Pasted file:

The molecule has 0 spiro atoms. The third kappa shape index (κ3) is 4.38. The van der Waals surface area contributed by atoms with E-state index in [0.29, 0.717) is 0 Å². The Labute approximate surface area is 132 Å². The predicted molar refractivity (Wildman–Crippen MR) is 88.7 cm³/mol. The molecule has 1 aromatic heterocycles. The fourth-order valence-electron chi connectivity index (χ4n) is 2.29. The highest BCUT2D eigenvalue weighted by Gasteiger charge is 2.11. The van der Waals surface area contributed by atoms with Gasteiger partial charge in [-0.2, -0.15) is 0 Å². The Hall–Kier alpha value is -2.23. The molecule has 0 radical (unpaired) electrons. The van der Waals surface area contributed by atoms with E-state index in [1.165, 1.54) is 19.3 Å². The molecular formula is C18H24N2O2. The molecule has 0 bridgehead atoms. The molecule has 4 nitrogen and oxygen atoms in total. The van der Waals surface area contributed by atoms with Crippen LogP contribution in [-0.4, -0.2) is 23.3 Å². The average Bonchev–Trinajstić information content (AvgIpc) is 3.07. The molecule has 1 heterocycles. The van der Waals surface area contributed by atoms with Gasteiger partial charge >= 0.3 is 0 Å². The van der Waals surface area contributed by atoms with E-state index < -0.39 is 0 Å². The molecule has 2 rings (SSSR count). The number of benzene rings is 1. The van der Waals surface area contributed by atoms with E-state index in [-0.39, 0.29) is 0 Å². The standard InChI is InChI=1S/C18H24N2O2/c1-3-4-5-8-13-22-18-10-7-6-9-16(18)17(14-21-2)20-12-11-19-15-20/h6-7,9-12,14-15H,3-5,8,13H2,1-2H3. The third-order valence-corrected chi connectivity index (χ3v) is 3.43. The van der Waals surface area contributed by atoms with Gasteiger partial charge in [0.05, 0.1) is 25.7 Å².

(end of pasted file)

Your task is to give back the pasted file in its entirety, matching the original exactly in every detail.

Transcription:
The molecule has 0 spiro atoms. The third kappa shape index (κ3) is 4.38. The van der Waals surface area contributed by atoms with E-state index in [0.29, 0.717) is 0 Å². The Labute approximate surface area is 132 Å². The predicted molar refractivity (Wildman–Crippen MR) is 88.7 cm³/mol. The molecule has 1 aromatic heterocycles. The fourth-order valence-electron chi connectivity index (χ4n) is 2.29. The highest BCUT2D eigenvalue weighted by Gasteiger charge is 2.11. The van der Waals surface area contributed by atoms with Gasteiger partial charge in [-0.2, -0.15) is 0 Å². The Hall–Kier alpha value is -2.23. The molecule has 0 radical (unpaired) electrons. The van der Waals surface area contributed by atoms with E-state index in [1.165, 1.54) is 19.3 Å². The molecular formula is C18H24N2O2. The molecule has 0 bridgehead atoms. The molecule has 4 nitrogen and oxygen atoms in total. The van der Waals surface area contributed by atoms with Crippen LogP contribution in [-0.4, -0.2) is 23.3 Å². The average Bonchev–Trinajstić information content (AvgIpc) is 3.07. The molecule has 1 heterocycles. The van der Waals surface area contributed by atoms with Gasteiger partial charge >= 0.3 is 0 Å². The van der Waals surface area contributed by atoms with E-state index < -0.39 is 0 Å². The molecule has 2 rings (SSSR count). The number of benzene rings is 1. The van der Waals surface area contributed by atoms with E-state index in [-0.39, 0.29) is 0 Å². The standard InChI is InChI=1S/C18H24N2O2/c1-3-4-5-8-13-22-18-10-7-6-9-16(18)17(14-21-2)20-12-11-19-15-20/h6-7,9-12,14-15H,3-5,8,13H2,1-2H3. The third-order valence-corrected chi connectivity index (χ3v) is 3.43. The van der Waals surface area contributed by atoms with Gasteiger partial charge in [0.05, 0.1) is 25.7 Å².